Our Medical Director, Dr James Mackay presented to some of the greatest minds in medicine about ‘Genetic testing for hereditary breast and ovarian cancer’ at the ESMED General Assembly.
This was a significant educational presentation in which he explains the clinical limitations of traditional genetic testing and the concept of introducing an innovative testing service into clinical care to reduce the risk of cancer developing.
We have summarised Dr Mackay’s presentation below, but the full presentation is available to watch at the end.
The traditional genetic testing process
Traditionally genetic testing has focused on only those who are at risk of developing cancer, such as breast and ovarian, due to their strong family history. This is illustrated in the diagram below.
Those who have been diagnosed with breast or ovarian cancer are represented in green, with the larger purple circle representing their relatives (who all have a slight risk of developing breast or ovarian cancer). The small red circle suggests those who are at higher risk of developing breast or ovarian cancer because of their strong family history.
Currently, only the small group of people, represented in red, are more commonly tested for cancer, leaving many relatives or even those without any family history uncertain about their level of risk.
What does traditional genetic testing for breast or ovarian cancer involve?
Testing for breast and ovarian cancer involves analysing the complete sequence of a female’s BRCA1 and BRCA2 genes. These are made up of the letters C, G, A and T arranged in a long sequence of thousands of repetitive patterns.
The BRCA1 gene is made up of 100,000 letters arranged in sequence, and a faulty gene can be caused by a very subtle change in a single letter which can be found anywhere within the sequence.
Analysing the BRCA1 gene involves a two-step process:
Step 1: Identifying a fault within the family by taking a saliva sample from someone in the family who has or had ovarian or breast cancer.
Step 2: If a genetic fault is found, we can then test to find other similar genetic faults in other members of the family. If they don’t have the same genetic fault, we can assume that they have inherited a ‘good’ copy of the gene, but if the same faulty gene is found in several members of the family, things become a little clearer.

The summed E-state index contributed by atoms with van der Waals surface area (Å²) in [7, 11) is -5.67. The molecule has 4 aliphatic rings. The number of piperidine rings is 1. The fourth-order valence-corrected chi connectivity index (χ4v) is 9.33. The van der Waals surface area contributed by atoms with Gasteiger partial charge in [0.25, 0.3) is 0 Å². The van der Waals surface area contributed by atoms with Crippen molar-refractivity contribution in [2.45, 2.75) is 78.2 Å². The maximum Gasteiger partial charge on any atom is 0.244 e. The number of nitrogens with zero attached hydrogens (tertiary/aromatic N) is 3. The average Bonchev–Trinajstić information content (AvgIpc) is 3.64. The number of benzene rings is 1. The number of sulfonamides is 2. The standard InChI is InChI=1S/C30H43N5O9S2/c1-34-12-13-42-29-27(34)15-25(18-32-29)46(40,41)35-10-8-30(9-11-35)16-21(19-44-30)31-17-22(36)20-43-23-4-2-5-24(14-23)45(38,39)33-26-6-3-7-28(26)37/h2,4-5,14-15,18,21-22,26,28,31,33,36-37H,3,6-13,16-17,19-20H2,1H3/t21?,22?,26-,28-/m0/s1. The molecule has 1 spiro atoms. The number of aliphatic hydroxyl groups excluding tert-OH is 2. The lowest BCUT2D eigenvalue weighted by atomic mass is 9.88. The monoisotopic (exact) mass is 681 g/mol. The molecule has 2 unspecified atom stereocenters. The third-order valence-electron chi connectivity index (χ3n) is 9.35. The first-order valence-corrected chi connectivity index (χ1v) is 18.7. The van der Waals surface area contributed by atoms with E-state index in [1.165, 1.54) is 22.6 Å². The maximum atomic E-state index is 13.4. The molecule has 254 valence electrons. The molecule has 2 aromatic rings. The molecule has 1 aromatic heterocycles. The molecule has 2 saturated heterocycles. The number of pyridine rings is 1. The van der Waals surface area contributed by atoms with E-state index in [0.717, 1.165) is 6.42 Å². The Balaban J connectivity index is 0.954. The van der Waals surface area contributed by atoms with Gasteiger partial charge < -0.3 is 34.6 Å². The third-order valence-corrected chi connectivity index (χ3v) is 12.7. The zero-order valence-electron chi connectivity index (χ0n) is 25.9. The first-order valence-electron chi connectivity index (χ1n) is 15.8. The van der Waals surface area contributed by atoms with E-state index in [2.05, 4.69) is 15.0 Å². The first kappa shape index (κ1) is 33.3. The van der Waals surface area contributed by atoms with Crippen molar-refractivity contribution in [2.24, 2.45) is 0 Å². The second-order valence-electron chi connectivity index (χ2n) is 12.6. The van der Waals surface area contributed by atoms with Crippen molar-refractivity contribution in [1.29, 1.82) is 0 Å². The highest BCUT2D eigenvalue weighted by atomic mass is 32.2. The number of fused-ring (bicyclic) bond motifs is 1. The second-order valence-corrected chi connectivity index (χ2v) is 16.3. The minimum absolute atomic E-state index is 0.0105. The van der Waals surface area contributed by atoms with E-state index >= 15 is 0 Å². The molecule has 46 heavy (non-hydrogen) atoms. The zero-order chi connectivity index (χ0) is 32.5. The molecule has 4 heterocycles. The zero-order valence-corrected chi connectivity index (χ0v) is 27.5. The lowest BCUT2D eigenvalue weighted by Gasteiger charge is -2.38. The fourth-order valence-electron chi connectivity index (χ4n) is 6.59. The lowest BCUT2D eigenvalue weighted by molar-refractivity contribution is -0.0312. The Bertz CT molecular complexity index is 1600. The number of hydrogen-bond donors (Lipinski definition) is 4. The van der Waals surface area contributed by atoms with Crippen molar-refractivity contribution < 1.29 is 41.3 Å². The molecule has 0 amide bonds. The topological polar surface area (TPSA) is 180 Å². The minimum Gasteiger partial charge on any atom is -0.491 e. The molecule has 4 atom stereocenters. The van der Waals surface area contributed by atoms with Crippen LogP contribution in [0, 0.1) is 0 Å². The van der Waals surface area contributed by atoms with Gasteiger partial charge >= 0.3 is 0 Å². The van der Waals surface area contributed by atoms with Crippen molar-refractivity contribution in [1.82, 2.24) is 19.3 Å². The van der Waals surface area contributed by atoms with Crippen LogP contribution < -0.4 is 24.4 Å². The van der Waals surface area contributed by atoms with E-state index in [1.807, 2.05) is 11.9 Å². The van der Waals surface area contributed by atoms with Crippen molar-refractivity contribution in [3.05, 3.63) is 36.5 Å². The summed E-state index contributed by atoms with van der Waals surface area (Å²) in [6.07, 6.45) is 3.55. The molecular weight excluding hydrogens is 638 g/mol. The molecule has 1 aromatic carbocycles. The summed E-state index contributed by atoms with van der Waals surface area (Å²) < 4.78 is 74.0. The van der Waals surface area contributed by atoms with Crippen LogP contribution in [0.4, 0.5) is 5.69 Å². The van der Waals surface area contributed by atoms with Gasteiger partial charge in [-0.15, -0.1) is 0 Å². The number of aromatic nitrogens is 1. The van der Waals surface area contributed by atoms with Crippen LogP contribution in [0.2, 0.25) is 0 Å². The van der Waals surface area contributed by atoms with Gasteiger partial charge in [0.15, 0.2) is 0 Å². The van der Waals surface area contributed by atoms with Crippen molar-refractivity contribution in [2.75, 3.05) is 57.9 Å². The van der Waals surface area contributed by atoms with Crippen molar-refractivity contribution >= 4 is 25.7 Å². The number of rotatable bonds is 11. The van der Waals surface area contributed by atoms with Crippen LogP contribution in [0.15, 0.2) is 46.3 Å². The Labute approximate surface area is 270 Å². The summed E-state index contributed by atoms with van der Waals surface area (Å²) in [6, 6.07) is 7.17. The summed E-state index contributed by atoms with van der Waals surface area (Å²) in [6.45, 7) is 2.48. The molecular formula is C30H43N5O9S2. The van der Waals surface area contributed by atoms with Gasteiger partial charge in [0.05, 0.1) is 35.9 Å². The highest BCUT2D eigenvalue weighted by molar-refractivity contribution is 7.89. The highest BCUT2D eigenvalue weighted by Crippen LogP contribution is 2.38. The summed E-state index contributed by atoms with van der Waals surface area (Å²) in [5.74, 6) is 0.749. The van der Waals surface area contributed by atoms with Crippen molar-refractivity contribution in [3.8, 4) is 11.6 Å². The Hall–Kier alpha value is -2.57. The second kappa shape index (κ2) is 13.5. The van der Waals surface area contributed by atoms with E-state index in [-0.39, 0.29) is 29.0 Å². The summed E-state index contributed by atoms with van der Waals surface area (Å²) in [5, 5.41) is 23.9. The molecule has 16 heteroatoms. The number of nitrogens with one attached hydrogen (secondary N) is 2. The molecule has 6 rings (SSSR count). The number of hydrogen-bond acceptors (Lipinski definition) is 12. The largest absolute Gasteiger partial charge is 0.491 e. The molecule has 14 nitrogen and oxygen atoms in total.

However, the issue with traditional cancer testing is that family history is used as a ‘guide’ to direct genetic testing, leaving individuals who have no, or distant family history of cancer with uncertainty.
The importance of weak gene panel testing
One solution to this is to analyse a wider gene panel which is a major step forward in genetic testing because it’s available to everyone regardless of their family history, and it looks at the entire gene panel to give a far more accurate result.
BRCA1 and 2 genetic tests are known as ‘strong gene panels’. Weak gene panel testing, however, analyses over 2,000 Single Nucleotide Polymorphisms (SNPs) and can identify when one single copy of a genetic sequence differs by a single base from the other copy. This result provides what is known as a polygenic risk score which gives a percentage risk of that person developing the cancer tested for against a woman of her age in the normal population.
The importance of weak gene panel testing is that the results only apply to the individual tested, with no implications for family members, and everyone who is tested gets a definitive personalised result on their risk of developing the cancer tested for.
Our mission is to make high-quality, low-cost cancer genetic testing available to as many people as possible. By persuading healthcare professionals to offer testing to their clients, irrespective of family history, it will allow everyone to be given accurate and understandable information about their own individual risk of developing common cancers.
Dr James Mackay’s presentation is available to watch in full here >>
To find out more about genetic risk testing services, email [email protected] or call +44 (0) 1270 623 179.